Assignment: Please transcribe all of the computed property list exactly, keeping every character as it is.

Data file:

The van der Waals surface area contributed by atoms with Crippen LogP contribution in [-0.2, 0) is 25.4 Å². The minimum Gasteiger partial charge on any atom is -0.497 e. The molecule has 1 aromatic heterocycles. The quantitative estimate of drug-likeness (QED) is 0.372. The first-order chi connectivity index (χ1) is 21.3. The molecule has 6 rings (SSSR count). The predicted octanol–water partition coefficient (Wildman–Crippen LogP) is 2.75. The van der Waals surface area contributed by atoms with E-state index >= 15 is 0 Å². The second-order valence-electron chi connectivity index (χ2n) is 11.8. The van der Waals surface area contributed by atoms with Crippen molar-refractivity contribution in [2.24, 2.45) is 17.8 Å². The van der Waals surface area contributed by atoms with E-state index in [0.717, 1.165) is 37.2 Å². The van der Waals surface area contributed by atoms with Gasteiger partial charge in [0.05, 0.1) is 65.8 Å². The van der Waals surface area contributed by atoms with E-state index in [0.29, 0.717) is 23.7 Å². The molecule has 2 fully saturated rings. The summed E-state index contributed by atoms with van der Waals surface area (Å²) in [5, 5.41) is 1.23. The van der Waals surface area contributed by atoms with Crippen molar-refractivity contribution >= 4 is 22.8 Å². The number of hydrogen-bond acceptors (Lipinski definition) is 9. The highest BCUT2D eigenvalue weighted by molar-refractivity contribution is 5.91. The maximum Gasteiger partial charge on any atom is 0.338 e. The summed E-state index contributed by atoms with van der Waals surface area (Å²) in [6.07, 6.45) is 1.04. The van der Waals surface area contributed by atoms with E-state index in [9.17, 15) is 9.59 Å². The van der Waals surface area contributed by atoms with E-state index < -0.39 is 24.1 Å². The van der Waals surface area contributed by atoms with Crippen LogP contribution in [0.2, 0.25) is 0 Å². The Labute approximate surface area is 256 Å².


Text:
The van der Waals surface area contributed by atoms with Crippen LogP contribution in [-0.2, 0) is 25.4 Å². The minimum Gasteiger partial charge on any atom is -0.497 e. The molecule has 1 aromatic heterocycles. The quantitative estimate of drug-likeness (QED) is 0.372. The first-order chi connectivity index (χ1) is 21.3. The molecule has 6 rings (SSSR count). The predicted octanol–water partition coefficient (Wildman–Crippen LogP) is 2.75. The van der Waals surface area contributed by atoms with E-state index >= 15 is 0 Å². The second-order valence-electron chi connectivity index (χ2n) is 11.8. The van der Waals surface area contributed by atoms with Crippen molar-refractivity contribution in [2.24, 2.45) is 17.8 Å². The van der Waals surface area contributed by atoms with E-state index in [0.717, 1.165) is 37.2 Å². The van der Waals surface area contributed by atoms with Gasteiger partial charge in [0.05, 0.1) is 65.8 Å². The van der Waals surface area contributed by atoms with E-state index in [0.29, 0.717) is 23.7 Å². The molecule has 2 fully saturated rings. The summed E-state index contributed by atoms with van der Waals surface area (Å²) in [5, 5.41) is 1.23. The van der Waals surface area contributed by atoms with Crippen molar-refractivity contribution >= 4 is 22.8 Å². The number of hydrogen-bond acceptors (Lipinski definition) is 9. The highest BCUT2D eigenvalue weighted by molar-refractivity contribution is 5.91. The maximum Gasteiger partial charge on any atom is 0.338 e. The summed E-state index contributed by atoms with van der Waals surface area (Å²) in [6.07, 6.45) is 1.04. The van der Waals surface area contributed by atoms with E-state index in [9.17, 15) is 9.59 Å². The van der Waals surface area contributed by atoms with E-state index < -0.39 is 24.1 Å². The van der Waals surface area contributed by atoms with Crippen LogP contribution in [0.2, 0.25) is 0 Å². The Labute approximate surface area is 256 Å².